380 pages | 20 B/W Illus.
Adam Smith’s contribution to economics is well recognised, but scholars have recently been exploring anew the multidisciplinary nature of his works. The Adam Smith Review is a rigorously refereed annual review that provides a unique forum for interdisciplinary debate on all aspects of Adam Smith’s works, his place in history, and the significance of his writings to the modern world. It is aimed at facilitating debate between scholars working across the humanities and social sciences, thus emulating the reach of the Enlightenment world which Smith helped to shape.
This eleventh volume brings together leading scholars from across several disciplines, and offers a particular focus on Smith and Rousseau. There is also an emphasis throughout the volume on the relationship between Smith’s work and that of other key thinkers such as Malthus, Newton, Freud and Sen.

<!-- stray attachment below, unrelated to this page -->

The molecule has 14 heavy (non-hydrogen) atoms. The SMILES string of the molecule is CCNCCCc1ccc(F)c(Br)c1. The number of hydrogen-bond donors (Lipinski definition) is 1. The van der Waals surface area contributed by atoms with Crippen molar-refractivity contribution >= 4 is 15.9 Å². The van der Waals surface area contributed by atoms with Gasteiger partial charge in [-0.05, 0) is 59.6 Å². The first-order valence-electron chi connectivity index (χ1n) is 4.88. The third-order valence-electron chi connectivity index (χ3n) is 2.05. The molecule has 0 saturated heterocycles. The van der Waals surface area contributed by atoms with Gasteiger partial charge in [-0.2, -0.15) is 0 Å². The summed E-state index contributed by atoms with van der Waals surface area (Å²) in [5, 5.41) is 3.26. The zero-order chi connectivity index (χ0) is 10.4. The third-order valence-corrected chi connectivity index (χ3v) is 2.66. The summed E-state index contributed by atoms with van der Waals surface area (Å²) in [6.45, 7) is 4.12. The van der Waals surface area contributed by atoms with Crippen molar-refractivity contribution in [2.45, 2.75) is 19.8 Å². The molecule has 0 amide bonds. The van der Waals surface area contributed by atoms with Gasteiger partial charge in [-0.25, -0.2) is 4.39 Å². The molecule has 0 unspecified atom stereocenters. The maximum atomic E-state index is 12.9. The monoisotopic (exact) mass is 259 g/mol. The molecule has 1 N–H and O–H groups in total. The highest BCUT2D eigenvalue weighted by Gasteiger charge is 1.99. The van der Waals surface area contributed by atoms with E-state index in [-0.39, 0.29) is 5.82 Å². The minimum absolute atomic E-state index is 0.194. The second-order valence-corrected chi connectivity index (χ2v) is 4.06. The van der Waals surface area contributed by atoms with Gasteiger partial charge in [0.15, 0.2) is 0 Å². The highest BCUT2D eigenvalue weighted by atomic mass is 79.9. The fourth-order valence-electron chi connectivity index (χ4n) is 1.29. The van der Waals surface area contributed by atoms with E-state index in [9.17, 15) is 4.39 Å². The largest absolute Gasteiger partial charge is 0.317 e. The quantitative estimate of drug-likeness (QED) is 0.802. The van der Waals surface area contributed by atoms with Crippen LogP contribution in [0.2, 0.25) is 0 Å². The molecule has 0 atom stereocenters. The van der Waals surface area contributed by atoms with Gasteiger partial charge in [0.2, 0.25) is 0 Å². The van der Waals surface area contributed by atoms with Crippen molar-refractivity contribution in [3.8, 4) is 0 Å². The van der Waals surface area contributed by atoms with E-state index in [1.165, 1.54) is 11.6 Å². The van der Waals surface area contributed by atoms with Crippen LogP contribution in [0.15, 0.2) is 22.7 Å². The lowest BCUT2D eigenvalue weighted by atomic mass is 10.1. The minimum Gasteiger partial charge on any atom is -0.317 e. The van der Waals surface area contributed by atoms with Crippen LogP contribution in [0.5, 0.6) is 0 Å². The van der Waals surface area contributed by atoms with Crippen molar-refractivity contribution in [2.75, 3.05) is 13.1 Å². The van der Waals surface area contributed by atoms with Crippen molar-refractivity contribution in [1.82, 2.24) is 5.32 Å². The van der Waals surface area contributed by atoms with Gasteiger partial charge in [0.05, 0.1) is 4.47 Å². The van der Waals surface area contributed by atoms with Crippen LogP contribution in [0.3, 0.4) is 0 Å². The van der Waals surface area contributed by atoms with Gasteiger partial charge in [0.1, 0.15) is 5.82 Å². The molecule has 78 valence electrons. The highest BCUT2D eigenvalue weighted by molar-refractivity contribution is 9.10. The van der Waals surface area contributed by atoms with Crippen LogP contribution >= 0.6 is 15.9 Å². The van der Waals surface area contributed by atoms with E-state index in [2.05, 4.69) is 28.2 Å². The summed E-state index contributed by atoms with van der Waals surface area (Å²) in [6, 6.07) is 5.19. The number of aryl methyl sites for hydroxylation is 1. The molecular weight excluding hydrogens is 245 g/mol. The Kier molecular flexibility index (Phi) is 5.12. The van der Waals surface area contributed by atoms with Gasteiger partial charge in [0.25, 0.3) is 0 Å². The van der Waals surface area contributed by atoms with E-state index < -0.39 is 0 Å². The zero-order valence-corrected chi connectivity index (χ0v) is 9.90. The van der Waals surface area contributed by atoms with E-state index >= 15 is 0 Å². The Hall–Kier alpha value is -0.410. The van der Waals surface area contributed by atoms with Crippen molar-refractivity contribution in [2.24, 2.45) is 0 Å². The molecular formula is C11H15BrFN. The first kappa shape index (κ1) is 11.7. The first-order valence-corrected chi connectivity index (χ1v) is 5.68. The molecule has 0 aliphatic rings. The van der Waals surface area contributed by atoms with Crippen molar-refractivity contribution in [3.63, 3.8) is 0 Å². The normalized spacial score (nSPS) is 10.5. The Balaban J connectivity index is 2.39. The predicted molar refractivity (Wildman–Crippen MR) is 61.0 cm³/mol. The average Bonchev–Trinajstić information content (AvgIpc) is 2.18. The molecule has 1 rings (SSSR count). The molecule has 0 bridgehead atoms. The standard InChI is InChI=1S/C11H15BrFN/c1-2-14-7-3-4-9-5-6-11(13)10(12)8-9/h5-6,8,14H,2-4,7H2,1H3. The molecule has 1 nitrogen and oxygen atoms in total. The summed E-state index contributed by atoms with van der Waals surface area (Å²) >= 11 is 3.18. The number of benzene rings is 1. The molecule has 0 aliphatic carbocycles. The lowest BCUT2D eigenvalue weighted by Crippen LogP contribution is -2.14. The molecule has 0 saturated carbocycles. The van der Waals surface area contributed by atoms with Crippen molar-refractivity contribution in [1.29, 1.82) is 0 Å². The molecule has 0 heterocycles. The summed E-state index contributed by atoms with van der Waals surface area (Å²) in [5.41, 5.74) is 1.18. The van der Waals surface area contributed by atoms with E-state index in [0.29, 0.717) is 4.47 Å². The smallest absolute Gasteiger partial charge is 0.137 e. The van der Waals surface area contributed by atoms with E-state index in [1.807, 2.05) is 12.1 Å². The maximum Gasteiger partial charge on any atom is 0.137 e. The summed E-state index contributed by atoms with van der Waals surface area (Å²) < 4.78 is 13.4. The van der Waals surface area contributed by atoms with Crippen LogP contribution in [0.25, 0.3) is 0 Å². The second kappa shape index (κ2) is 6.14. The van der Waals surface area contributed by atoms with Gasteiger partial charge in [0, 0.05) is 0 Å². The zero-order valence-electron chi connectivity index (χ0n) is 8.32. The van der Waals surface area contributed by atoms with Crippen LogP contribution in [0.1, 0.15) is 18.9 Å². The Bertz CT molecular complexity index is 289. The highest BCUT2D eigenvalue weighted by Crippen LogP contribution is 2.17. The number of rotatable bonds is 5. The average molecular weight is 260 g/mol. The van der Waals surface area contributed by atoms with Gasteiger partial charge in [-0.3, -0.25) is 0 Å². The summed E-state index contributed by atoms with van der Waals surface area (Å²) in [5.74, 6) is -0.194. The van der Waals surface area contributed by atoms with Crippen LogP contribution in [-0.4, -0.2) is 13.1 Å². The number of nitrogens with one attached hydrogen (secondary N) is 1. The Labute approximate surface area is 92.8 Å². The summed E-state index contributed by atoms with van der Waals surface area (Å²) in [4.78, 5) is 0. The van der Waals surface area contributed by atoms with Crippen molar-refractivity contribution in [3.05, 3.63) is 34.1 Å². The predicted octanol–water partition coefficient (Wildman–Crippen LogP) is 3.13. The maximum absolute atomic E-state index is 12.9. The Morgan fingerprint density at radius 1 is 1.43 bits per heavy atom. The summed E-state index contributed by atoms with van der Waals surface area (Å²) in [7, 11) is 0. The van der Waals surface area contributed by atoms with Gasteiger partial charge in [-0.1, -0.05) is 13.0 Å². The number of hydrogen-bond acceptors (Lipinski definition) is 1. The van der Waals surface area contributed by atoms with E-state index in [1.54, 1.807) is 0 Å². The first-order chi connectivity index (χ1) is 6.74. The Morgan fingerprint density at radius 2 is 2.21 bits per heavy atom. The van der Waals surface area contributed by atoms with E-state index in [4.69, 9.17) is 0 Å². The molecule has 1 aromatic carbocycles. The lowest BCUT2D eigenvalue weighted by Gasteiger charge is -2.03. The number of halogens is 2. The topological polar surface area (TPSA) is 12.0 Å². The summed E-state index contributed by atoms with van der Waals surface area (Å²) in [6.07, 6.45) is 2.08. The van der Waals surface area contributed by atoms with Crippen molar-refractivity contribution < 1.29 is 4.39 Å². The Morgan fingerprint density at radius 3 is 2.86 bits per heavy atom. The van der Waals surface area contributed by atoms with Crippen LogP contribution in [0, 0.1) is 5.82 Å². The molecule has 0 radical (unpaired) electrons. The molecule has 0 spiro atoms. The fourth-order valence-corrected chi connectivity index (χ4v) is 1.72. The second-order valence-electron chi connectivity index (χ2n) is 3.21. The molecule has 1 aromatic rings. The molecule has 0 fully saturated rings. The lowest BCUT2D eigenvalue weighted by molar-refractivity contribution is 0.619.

From the editor. Donald Winch, Adam Smith and Intellectual History: Richard Whatmore. Nicholas Phillipson 1937–2018: James Harris. In Memory of Nick Phillipson: Jeng-Guo S. Chen. Smith and Rousseau; Guest Editor: Craig Smith. Symposium on Adam Smith and Jean-Jacques Rousseau: Craig Smith. Rousseau and Julie von Bondeli on the moral sense: Christopher Kelly and Heather Pangle. Smith, Rousseau and Cato the yonger: Gloria Vivenza. Rousseau's influence on Smith's theory of unintended consequences, the invisible hand and Smith's understanding of history: Spencer J. Pack. Speech, the affective, and the insult in not being believed: Rousseau and Adam Smith: Byron Davies. Smith and Rousseau on imitation and impassioned musical expression: the challenge of instrumental music in the second half of the eighteenth century: Kris Worsley. Rousseau and Smith in the Age of Imagination: Iago Ramos. Of shame and poverty; and on misreading Sen and Adam Smith. Of shame and poverty; and on misreading Sen and Adam Smith: K. I. MacDonald. Articles. Adam Smith’s Humean attitude towards science: illustrated by "The History of Astronomy": Erik W. Matson. Thomas Robert Malthus and His unrealized edition of Adam Smith's The Wealth of Nations: Taro Hisamatsu. Adam Smith’s Newtonian ideals: Toni Vogel Carey. Smith and Freud’s use of pain and pleasure as human motivations in morality: Şule Özler and Paul A. Gabrinetti. Adam Smith’s science of commerce: the effect of communication: Shinji Nohara. Report on work in the Smith archives. Adam Smith's library: recent work on his books and marginalia: Nicholas Phillipson, Shinji Nohara, and Craig Smith.